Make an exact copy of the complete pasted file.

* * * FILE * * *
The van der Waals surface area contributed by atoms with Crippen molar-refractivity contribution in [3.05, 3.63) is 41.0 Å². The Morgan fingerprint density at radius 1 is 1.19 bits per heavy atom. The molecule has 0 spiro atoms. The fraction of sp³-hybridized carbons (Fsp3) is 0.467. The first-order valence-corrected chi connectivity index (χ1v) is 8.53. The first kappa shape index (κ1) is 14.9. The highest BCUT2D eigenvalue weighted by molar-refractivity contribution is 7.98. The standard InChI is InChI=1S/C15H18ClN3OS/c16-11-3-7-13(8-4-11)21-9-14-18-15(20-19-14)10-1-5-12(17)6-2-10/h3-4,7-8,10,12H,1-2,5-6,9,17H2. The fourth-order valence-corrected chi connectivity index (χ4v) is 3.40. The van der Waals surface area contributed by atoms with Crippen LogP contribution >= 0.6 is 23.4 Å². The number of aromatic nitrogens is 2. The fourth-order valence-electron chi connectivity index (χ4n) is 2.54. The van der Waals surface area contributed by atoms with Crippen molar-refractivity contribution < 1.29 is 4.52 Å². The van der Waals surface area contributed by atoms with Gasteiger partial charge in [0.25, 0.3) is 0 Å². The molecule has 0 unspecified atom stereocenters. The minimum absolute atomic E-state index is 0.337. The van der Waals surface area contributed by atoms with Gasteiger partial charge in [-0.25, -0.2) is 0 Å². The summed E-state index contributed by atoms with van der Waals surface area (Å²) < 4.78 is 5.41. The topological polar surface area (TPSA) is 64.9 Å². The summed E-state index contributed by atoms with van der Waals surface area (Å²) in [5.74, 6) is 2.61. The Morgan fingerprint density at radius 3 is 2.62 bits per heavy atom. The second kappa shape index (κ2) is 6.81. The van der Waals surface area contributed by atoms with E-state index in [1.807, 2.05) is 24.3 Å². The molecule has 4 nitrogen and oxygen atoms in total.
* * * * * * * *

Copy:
The van der Waals surface area contributed by atoms with Crippen molar-refractivity contribution in [3.05, 3.63) is 41.0 Å². The Morgan fingerprint density at radius 1 is 1.19 bits per heavy atom. The molecule has 0 spiro atoms. The fraction of sp³-hybridized carbons (Fsp3) is 0.467. The first-order valence-corrected chi connectivity index (χ1v) is 8.53. The first kappa shape index (κ1) is 14.9. The highest BCUT2D eigenvalue weighted by molar-refractivity contribution is 7.98. The standard InChI is InChI=1S/C15H18ClN3OS/c16-11-3-7-13(8-4-11)21-9-14-18-15(20-19-14)10-1-5-12(17)6-2-10/h3-4,7-8,10,12H,1-2,5-6,9,17H2. The fourth-order valence-corrected chi connectivity index (χ4v) is 3.40. The van der Waals surface area contributed by atoms with Crippen LogP contribution >= 0.6 is 23.4 Å². The number of aromatic nitrogens is 2. The fourth-order valence-electron chi connectivity index (χ4n) is 2.54. The van der Waals surface area contributed by atoms with Crippen molar-refractivity contribution < 1.29 is 4.52 Å². The van der Waals surface area contributed by atoms with Gasteiger partial charge in [0.25, 0.3) is 0 Å². The molecule has 0 unspecified atom stereocenters. The minimum absolute atomic E-state index is 0.337. The van der Waals surface area contributed by atoms with Gasteiger partial charge in [-0.25, -0.2) is 0 Å². The summed E-state index contributed by atoms with van der Waals surface area (Å²) < 4.78 is 5.41. The topological polar surface area (TPSA) is 64.9 Å². The summed E-state index contributed by atoms with van der Waals surface area (Å²) in [5.74, 6) is 2.61. The Morgan fingerprint density at radius 3 is 2.62 bits per heavy atom. The second kappa shape index (κ2) is 6.81. The van der Waals surface area contributed by atoms with E-state index in [1.807, 2.05) is 24.3 Å². The molecule has 4 nitrogen and oxygen atoms in total.